The only person more excited to start weaning than me, was Lily.
They say to start at 6 months or when the baby shows “signs of readiness” –
Sitting up with no support (for a little bit anyway)
Can pick up and put things into their mouth
Holds their head steady
If you give them a morsel of food, they can swallow rather than spitting it out
Lily had been sitting for a little while (and is generally happiest at a restaurant watching people coming and going, waiters cooing over her while we eat and chat with her on one of our knees) when at 5 months she grabbed a courgette right off my plate, shoved it in her mouth and was lost in the ecstasy of chewing on it. She let us know she was ready!
I booked the entire family into a first aid course (just incase) and we set off on our feeding journey.
Once upon a time starting solids meant cereals and rusks, but things have moved on a bit since then.
Now there are two camps, the Baby Led Weaners and The Puree brigade.
Purees are pretty simple, you blend everything into mush and spoon feed it to the baby. Some start with bitter green veg and slowly work their way through the rainbow, others just blend whatever they’re having and share it with baby.
Baby Led Weaning is a bit trickier to get your head around. You give your baby whole food and trust them to get on with it. Ripe fruits, flaked fish, strips of meat, softened veg, finger foods basically.
Advocates of BLW say it helps motor skill development, helps dexterity, chewing skills, builds a life long love of food and makes for less picky children. Most peoples biggest fear is around choking, and you do have to be careful, cutting non-mushy fruit into little pieces so they couldn’t block the airway, etc, but a recent study suggests there’s no more risk of choking than with purees. You just have to hold your nerve and watch like a hawk!
We’ve opted for mix of both approaches. Some BLW purists say you can’t do this because babies will forget how to chew solids if they also have purees. But she’s a baby, not an idiot, so she’s doing just fine.
We started with a few nibbles here and there. Strips of toast, natural yogurt (particularly funny because it’s quite sour and she’d shudder while shovelling it in!), dry omelettes, berries soft enough to mush between your fingers, carrot & parsnip mash, simple stuff. In the beginning it was just for fun, you don’t need to worry too much about nutrients because she still gets everything she needs from breastmilk. It’s just a fun adventure you’re on together, where she gets to experience everything you love for the very first time. Some things didn’t go down particularly well, we never pushed anything or made a big deal about it, just kept offering them.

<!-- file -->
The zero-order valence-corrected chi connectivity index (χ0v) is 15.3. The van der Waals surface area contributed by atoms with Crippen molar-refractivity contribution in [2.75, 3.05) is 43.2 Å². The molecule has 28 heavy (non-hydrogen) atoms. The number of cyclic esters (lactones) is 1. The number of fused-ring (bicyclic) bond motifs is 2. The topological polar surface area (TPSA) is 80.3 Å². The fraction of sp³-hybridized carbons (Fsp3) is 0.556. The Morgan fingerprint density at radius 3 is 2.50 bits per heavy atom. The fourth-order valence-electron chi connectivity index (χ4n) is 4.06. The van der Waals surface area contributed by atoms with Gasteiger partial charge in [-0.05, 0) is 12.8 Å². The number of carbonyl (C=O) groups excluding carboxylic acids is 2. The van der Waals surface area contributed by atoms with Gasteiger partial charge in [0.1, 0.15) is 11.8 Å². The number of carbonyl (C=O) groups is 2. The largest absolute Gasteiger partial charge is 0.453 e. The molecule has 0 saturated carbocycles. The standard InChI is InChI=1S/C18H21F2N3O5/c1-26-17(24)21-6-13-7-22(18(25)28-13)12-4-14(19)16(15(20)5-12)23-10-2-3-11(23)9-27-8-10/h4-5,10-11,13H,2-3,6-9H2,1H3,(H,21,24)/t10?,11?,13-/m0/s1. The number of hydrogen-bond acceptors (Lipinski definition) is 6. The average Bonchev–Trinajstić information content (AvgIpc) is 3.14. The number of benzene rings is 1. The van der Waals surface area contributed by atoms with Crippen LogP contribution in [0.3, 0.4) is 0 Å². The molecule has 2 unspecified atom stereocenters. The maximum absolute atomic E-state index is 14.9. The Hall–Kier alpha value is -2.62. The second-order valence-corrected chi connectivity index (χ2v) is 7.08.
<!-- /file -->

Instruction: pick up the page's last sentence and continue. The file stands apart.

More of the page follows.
Naturally the daughter of two foodies was always going to be a keen eater! She got hungrier and hungrier, and at 6.5 months is now on 3 meals a day (she’d have more if she could!)
Here’s an idea of how today looks –
7am – Breastmilk
8am – Breakfast – Organic Greek yogurt mixed with 1tsp fruit puree, 1tbsp chia seeds, baby probiotics, handful of blueberries on the side.(whole but squeezed between my finger and thumb, so she can pick them up and eat them in two bites, rather than putting in whole which would be a choking risk)
11am – Breastmilk
12pm – Lunch – Chickpea pasta (great source of iron!) with Bolognese (I make in advance and freeze in little pots) and roasted baby aubergines (sliced long ways, roasted with some oil and herbs for 20mins, served cool. She picks them up and sucks the “meat” off the skin which she leaves.)
3pm – Breastmilk
5pm – Breastmilk
6pm – Supper – Carrot, parsnip & sauerkraut mush (Steamed veg blended with some olive oil and herbs, frozen in little pots in advance) tenderstem broccoli (finger food, she chews the leaves off the trees and leaves the trunks) dipped in hummus.
7pm – Breastmilk
10pm – Breastmilk (dream feed)
As you can see “weaning” doesn’t actually mean transitioning away from breastfeeding (or formula) which we wouldn’t consider until after she’s a year old. It’s more about getting great nutrients in along side the milk, playing with new flavours and textures, teaching her that mealtimes are fun.